Flurries & Firebirds: Miami City Ballet’s “Winter Mix”

Among its annual programming, Miami City Ballet is currently showing “Winter Mix,” a medley of four ballets, ranging from contemporary works to a famous Balanchine-choreographed piece, premiering first at the Kravis Center in West Palm Beach, then the Arsht Center in Miami, with the finale happening this weekend at the Broward Center in Ft. Lauderdale. With its wide range, “Winter Mix” has a little something for every type of viewer. South Florida Theater Magazine caught the performance at the Kravis Center, and it was a delightful showcase of the form.

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Famed tenor Anthony Nunziata welcomes holidays with vibrant Christmas Concert at Arts Garage Dec. 22

Everybody knows, of course, that Santa Claus is coming to town. 

But before the chubby, benevolent bearded guy embarks on his worldwide toy distribution journey on Christmas Eve, renowned Italian-American tenor Anthony Nunziata will visit South Florida to deliver his own holiday “present” — an “Italian Christmas Concert” at the Arts Garage in downtown Delray Beach.

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Best Theater of 2023

This post was originally published on NY Times - Theater

Written by: Website Administrator

JESSE GREEN

If 2023 was a tragedy in the world, on New York stages it was a dramedy year, highlighted not only by serious plays with great jokes, but also by flat-out comedies with dark underpinnings. And though not all 10 shows (and various bonuses) on my mostly chronological list below fit that mongrel category, even the gravest of them seem to have gotten the memo that theater should not be a bore or a drag. It should thrill you into thought or, as the case may be, solace.

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A Miami Transplant Takes On Maine In A Delicious “Sweet Goats”

If you’re up for taking a risk on a new script, you’re likely to find yourself pleasantly surprised by Sweet Goats And Blueberry Señoritas, the product of a collaboration between South Florida playwright extraordinaire Vanessa Garcia and nationally renowned poet Richard Blanco. Initially commissioned by Maine’s Portland Stage Company, where it premiered earlier this year, the work can now be seen in its only second major production at Miami’s Actor’s Playhouse until only this Dec 3rd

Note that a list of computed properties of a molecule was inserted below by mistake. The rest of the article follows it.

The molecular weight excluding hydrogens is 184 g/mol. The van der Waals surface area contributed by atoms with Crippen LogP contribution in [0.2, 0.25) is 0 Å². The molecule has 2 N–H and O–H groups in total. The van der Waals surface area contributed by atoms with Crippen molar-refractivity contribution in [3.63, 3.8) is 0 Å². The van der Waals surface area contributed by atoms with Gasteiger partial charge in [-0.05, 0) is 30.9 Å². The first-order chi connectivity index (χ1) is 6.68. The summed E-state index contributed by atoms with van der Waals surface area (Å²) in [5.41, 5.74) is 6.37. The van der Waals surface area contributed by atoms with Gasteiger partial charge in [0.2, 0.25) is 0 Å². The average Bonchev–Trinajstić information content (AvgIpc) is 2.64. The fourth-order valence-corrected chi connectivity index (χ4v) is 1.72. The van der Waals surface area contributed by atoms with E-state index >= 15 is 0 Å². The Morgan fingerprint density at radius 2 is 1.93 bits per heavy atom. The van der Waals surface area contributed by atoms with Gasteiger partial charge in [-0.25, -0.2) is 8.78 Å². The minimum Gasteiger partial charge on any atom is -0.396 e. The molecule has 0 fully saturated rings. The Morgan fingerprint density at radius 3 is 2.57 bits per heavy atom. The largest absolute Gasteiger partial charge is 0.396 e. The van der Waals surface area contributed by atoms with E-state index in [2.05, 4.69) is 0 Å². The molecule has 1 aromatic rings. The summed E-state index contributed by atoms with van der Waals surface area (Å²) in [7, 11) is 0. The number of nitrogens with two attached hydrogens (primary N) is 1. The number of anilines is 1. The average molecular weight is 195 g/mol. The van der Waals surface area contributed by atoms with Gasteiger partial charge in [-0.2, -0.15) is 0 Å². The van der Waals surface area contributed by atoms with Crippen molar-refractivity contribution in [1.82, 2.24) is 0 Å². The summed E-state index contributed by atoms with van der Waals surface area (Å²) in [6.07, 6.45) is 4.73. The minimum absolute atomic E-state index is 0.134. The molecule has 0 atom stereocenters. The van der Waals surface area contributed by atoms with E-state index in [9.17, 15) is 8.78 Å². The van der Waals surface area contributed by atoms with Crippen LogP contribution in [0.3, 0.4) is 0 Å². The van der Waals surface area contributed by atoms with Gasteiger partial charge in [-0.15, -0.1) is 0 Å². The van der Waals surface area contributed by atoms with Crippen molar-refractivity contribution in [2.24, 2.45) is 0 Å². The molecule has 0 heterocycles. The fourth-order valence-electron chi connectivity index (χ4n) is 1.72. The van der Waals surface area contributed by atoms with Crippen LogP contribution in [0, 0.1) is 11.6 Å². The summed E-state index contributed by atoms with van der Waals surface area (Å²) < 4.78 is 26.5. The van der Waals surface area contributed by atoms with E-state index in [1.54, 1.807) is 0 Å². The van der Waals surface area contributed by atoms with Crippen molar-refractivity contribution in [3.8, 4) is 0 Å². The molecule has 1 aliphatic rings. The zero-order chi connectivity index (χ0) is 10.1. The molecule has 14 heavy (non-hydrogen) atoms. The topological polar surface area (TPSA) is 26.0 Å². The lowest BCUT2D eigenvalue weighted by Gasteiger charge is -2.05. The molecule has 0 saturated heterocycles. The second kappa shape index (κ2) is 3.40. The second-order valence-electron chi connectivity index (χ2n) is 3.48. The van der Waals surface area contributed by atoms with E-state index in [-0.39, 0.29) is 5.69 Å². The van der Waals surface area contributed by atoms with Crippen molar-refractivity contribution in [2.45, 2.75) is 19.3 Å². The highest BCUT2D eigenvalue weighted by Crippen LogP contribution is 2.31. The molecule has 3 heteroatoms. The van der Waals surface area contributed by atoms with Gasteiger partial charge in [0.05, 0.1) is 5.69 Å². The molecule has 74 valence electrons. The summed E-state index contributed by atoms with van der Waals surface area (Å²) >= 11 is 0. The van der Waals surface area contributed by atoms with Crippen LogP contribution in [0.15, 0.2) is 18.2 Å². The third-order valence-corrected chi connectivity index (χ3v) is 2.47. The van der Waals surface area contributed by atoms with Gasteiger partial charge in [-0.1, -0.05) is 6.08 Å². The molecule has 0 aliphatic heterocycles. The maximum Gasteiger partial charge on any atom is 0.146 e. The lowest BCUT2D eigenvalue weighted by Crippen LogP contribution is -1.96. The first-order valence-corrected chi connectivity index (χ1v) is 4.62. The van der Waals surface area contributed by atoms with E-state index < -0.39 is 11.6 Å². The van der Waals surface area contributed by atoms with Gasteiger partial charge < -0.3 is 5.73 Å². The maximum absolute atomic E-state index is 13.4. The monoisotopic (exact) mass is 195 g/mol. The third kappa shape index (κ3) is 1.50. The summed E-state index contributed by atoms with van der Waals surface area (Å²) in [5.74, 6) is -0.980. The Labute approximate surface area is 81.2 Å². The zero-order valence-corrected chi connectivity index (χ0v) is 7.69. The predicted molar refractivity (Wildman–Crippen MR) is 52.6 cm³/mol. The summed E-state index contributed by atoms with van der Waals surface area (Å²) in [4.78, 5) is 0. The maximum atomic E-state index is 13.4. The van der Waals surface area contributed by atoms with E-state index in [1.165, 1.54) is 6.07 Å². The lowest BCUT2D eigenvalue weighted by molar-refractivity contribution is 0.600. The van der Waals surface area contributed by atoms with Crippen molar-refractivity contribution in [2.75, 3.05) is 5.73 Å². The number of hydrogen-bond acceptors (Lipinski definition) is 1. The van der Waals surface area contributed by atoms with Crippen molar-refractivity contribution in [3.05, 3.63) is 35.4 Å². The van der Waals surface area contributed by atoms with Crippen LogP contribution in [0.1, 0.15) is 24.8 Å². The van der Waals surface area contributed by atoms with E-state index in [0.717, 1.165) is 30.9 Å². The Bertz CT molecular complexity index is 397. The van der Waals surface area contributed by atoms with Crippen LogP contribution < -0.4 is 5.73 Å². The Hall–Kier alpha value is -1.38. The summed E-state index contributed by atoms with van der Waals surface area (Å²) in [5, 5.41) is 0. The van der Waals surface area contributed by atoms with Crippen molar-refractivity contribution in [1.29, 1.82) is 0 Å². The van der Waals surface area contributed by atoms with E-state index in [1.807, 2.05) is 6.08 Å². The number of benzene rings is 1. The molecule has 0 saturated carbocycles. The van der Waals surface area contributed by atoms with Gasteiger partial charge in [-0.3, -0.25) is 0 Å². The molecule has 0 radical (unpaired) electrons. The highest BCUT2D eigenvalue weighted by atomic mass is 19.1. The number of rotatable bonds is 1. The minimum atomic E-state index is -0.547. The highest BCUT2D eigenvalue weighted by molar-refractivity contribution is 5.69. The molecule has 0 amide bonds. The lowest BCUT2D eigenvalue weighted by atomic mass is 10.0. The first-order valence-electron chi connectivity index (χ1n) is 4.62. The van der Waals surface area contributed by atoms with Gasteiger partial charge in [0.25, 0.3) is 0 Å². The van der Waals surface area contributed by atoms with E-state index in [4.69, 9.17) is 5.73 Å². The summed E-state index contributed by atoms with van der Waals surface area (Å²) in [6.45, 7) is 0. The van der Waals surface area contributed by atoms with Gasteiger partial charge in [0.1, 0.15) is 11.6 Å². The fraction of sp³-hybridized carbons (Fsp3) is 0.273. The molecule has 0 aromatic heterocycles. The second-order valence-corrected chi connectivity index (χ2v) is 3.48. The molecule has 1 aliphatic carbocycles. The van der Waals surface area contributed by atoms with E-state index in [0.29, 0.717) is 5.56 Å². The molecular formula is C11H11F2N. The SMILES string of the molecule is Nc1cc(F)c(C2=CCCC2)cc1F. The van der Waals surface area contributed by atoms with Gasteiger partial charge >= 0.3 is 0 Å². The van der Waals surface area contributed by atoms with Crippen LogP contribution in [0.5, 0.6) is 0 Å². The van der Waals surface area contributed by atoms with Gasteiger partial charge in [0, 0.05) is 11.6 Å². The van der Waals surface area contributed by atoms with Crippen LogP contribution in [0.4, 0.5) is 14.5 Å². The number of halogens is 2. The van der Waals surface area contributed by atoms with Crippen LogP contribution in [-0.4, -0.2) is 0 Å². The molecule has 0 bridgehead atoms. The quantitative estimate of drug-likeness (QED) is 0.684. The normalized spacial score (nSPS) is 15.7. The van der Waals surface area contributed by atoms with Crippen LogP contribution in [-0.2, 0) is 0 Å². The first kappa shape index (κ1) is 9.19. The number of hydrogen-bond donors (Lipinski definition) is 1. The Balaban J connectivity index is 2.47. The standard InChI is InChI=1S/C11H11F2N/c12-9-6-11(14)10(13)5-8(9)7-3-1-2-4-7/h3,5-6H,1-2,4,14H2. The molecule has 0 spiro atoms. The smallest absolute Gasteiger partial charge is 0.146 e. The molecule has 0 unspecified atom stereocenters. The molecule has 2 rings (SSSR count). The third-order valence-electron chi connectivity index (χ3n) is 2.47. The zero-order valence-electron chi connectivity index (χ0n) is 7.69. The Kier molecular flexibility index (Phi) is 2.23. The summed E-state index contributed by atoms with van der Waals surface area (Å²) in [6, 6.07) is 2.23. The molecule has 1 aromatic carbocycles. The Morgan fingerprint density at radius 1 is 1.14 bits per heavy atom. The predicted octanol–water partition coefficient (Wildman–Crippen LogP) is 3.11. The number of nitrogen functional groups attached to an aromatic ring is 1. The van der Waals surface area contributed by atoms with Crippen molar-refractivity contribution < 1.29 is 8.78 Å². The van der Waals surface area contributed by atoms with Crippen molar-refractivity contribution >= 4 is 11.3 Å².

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Mastering the Mundane

Life can be pretty mundane sometimes. 

I know, my pessimist is showing. As a glass half full kind of girl, I truly don’t mean to start this blog off on such a negative tone. Although, I do feel like sometimes you get so caught up in and concerned with your day-to-day life that the days become ordinary and practical. It seems that this is a feeling most people, if not all, can relate to- especially adults. The older I get and the more time I let pass in the mundanity of it all, I realize the only way to bring excitement to your live is to actively seek it out. 

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Pulitzer Prizes Expand Eligibility to Noncitizens

This post was originally published on NY Times - Theater

Written by: Alexandra Alter

The jury for the memoir category had raised concerns that the citizenship requirement was excluding a large part of American culture.

The board that administers the Pulitzer Prizes announced on Tuesday that it would expand eligibility for the awards to authors, playwrights and composers who are not U.S. citizens.

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The Playwright Who Changed the Face of American Theater

This post was originally published on NY Times - Theater

Written by: Patti Hartigan

Since 1965, the Eugene O’Neill Theater Center, tucked away in the bucolic seaside town of Waterford, Conn., has lured theater professionals every summer for the National Playwrights Conference. Named for the Nobel Prize-winning playwright who spent his childhood summers nearby, the O’Neill was initially informal and heady, but Lloyd Richards, who directed the 1959 Broadway production of Lorraine Hansberry’s “A Raisin in the Sun,” brought a sense of gravitas when he became artistic director in 1969.

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